ead Letter Office is a column of letters written by Todd Hutlock to a friend named Jimmy, who may or may not exist. The column details real-life experiences regarding work, life, and how Hutlock's obsession with music runs them both.
Watch your mailbox because I'm sending you my old CD copy of the Byrds' Sweetheart Of The Rodeo. I got a promo of the awesome new two-CD Legacy Deluxe Edition (dude"Sum Up Broke" and "One Day Week" by the International Submarine Band fucking ROCK!) and I am taking this opportunity to enrich your pathetic life with one of my favorite albums of all time. I know I could never get you to buy anything that old (you downloading bastard- you're ruining it for the rest of us, you know! :)) so I figured rather than trade it in for three bucks, I would pass it on to a needy home.
Actually, I'm kind of surprised that I haven't sent you a copy of this album before- this new version makes the fifth that I have owned. I've bought plenty of albums twice (primarily during that LP/cassette to CD transition period in the late eighties/early nineties), but five times is a record for me. I guess I feel a bit less like a loser fanboy because I got this one for free, but I think we both know I would have gone out and bought the damn thing anyway. Once you've bought it four times, what's a fifth, right?
I bought my first copy as a freshman in high school on cassette (for $3.99 if I remember correctly). I already owned the Byrds' Greatest Hits on CD, and I was really into it. I looked them up in a record guide (this was pre-Internet, of course) and found that The Notorious Byrd Brothers was the first album released after GH, so I figured that I should buy that next. However, my local Camelot Music (the only place I could easily get to in those pre-driving days) only had Sweetheart in stock, so I went with that instead. Oh well.
Needless to say, when I put Sweetheart in my cassette deck for the first time, I was shocked. This was a fucking country record! At this point in the 1980s, trust me, there was nothing less cool than a country record. There was no "alt country" movement, no hipsters extolling the virtues of classic Nashville stuff, and the "modern" country of the time was dominated by big hair and rhinestones. Ugh. But as I had already blown my money on the thing, I decided to keep listening to it anyway.
Of course it grew on me, and before too long, I began to hear the connection between Sweetheart and many of my other favorite bands of the time. I heard snippets of early REM (before they signed to Warner Bros. and started to suck), the Rolling Stones (this was before I knew the extent of the Stones' connection with Gram Parsons), and even the Smiths. "One Hundred Years From Now" is an incredible tune. I still sing along to each different harmony part on the chorus of "You Ain't Going Nowhere" whenever I hear it. I can't even think of how many times I put on "You Don't Miss Your Water" following a painful break-up. A year later, the tape had been played so many times, it started to develop those annoying drop-outs. I upgraded and bought the old unremastered CD version (that's copy number two, followed by an LP, and now the two Columbia/Legacy CD versions).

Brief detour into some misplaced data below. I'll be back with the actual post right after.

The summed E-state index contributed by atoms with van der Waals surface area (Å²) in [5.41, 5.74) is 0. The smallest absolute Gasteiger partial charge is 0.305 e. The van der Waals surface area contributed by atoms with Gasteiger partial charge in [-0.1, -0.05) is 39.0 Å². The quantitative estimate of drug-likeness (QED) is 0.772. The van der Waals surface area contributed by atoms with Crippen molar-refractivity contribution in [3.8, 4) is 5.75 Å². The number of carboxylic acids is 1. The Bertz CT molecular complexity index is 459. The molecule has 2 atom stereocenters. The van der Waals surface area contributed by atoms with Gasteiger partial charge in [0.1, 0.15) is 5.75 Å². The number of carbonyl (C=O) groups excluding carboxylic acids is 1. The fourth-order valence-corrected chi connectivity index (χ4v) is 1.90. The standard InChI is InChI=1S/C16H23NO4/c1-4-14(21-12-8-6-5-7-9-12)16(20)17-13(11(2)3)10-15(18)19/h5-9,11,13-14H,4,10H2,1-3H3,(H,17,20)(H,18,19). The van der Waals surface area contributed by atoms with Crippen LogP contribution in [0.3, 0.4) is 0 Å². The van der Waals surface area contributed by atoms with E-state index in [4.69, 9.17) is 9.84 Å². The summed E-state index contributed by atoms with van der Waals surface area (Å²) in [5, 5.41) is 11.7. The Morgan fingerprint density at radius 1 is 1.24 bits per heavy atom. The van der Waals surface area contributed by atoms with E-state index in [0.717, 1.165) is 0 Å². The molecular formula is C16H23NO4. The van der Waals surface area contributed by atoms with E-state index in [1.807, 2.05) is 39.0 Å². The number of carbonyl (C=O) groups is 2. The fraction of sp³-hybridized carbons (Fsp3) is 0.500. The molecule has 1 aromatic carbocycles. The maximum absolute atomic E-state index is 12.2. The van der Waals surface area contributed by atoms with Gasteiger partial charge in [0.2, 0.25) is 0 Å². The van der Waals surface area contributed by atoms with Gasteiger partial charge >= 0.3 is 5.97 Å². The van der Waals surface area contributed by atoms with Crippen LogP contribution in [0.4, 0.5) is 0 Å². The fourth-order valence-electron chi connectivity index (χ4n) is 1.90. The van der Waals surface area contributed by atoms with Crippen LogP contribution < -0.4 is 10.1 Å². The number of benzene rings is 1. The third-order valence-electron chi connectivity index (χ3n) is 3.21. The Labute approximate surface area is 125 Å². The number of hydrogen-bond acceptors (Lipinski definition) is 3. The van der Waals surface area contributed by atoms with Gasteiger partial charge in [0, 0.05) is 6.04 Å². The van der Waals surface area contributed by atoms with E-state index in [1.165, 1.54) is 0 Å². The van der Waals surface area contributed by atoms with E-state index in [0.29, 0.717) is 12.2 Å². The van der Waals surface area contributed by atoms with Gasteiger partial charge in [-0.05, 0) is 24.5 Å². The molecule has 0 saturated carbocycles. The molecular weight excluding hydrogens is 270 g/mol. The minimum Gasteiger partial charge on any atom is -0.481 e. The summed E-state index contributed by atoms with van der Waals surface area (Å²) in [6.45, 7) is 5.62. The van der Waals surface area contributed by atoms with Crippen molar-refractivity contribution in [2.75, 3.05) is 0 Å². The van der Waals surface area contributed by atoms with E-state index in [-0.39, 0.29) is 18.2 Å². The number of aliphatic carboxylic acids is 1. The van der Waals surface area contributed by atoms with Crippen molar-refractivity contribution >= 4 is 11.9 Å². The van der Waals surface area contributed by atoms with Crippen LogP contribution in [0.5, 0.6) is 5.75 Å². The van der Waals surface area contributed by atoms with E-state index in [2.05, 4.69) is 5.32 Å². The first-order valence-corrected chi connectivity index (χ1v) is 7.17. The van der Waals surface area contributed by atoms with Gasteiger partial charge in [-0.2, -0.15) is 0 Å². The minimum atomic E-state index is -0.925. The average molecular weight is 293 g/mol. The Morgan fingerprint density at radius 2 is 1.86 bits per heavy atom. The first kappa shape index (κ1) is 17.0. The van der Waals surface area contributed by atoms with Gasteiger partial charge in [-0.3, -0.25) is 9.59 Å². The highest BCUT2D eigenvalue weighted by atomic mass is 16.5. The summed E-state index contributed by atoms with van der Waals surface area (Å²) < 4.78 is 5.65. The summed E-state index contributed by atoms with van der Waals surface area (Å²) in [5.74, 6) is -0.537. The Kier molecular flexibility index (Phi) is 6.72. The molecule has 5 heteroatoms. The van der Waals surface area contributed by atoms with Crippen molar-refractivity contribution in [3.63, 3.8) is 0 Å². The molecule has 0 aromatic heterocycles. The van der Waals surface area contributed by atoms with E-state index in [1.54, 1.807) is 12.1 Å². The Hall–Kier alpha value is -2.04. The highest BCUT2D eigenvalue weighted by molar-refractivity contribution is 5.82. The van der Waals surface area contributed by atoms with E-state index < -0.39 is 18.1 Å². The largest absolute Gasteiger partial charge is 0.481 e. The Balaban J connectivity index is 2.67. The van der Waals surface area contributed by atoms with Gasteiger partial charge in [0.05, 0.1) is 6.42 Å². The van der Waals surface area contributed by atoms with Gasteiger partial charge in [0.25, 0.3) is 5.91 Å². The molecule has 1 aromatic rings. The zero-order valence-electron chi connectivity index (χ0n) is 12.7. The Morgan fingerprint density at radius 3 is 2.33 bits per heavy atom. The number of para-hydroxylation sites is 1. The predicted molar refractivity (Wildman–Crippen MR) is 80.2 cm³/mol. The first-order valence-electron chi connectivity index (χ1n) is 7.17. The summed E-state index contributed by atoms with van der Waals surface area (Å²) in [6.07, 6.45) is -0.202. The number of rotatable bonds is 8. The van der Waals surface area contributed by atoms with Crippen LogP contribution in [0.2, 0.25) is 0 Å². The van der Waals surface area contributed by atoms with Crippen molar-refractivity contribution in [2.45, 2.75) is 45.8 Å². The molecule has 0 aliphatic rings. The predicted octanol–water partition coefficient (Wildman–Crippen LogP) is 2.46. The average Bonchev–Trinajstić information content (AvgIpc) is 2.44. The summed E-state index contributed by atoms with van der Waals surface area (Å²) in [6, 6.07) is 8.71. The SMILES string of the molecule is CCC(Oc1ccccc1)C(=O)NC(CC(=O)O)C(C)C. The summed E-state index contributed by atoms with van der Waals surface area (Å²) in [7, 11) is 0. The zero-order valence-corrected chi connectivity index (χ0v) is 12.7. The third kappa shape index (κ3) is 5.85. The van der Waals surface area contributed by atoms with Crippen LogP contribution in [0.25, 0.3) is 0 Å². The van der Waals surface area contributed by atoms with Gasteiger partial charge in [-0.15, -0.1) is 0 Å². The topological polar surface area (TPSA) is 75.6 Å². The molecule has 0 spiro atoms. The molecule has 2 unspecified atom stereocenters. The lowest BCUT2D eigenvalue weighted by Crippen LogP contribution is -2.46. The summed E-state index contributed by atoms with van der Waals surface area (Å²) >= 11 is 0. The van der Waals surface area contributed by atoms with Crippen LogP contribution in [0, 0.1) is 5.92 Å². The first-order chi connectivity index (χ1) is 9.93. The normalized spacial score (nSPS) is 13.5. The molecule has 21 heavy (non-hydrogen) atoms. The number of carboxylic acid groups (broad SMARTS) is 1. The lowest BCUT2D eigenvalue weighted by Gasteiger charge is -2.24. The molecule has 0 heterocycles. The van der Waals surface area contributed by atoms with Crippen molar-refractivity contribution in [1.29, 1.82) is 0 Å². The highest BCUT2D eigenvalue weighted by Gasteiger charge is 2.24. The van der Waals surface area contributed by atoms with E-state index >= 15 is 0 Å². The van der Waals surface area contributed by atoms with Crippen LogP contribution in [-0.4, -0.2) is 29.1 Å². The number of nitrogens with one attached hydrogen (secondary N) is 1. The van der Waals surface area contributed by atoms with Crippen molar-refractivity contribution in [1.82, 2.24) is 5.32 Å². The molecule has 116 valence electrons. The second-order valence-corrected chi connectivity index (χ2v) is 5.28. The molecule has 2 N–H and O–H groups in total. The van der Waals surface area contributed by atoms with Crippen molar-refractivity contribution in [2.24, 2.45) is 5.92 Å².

I wouldn't say that listening to Sweetheart at age 14 made me a country fan per se, but it did start to affect my listening habits and musical sensibilities. When I joined my first band two years later, I tried in vain to get them to consider dropping a tongue-in-cheek cover of "The Christian Life" into our sets. Of course they declined, but I did manage to get them to play "So You Want to Be a Rock N' Roll Star" instead. We even wrote our own mock-country tune, all about women who had done us wrong, eating pork rinds, and a place called the Hot Dog Caboose (don't ask, but it seemed very "country" to us at the time). It proved to be one of our most popular numbers, and I still sing it in the shower from time to time.
So now here I am, five copies later, and I've become something of an aficionado of vintage country stuff. Johnny Cash, Patsy Cline, George Jones, even some Merle Haggard (although "Okie From Muskogee" still makes my skin crawl in liberal revolt). Gram Parsons occupies a sizeable chunk of my CD rack considering he only released a handful of albums when he was alive. But between the Byrds and the Flying Burrito Brothers and the International Submarine Band and the solo albums, there's actually a surprisingly large catalog there to tap. In retrospect, I prefer much of Parsons' other material to Sweetheart, which sounds a bit jokey to me now, and much of the other Byrds material as well. But Sweetheart will always have a special place in my heart. More than any album I have ever bought (once or more than once), it showed my young and impressionable brain that it was okay to like other types of music that my friends didn't consider cool. When my friend (and Depeche Mode devotee) Scooter came over one day and heard Sweetheart on my stereo, I was lambasted for weeks, but deep down I didn't really care. After all, Scooter was a huge Howard Jones fan- who's laughing now, eh? This led to a whole new realm of possibilities for me, and I like to think it made me a better, more open-minded person in general. I might be giving that one album a bit too much credit, but hey, I'm sentimental, what can I say?
You may not wear your new copy of Sweetheart like a secret badge of honor like I did, but you owe it to yourself to check it out. And at this price, how can you say no?
Your man in the Midwest,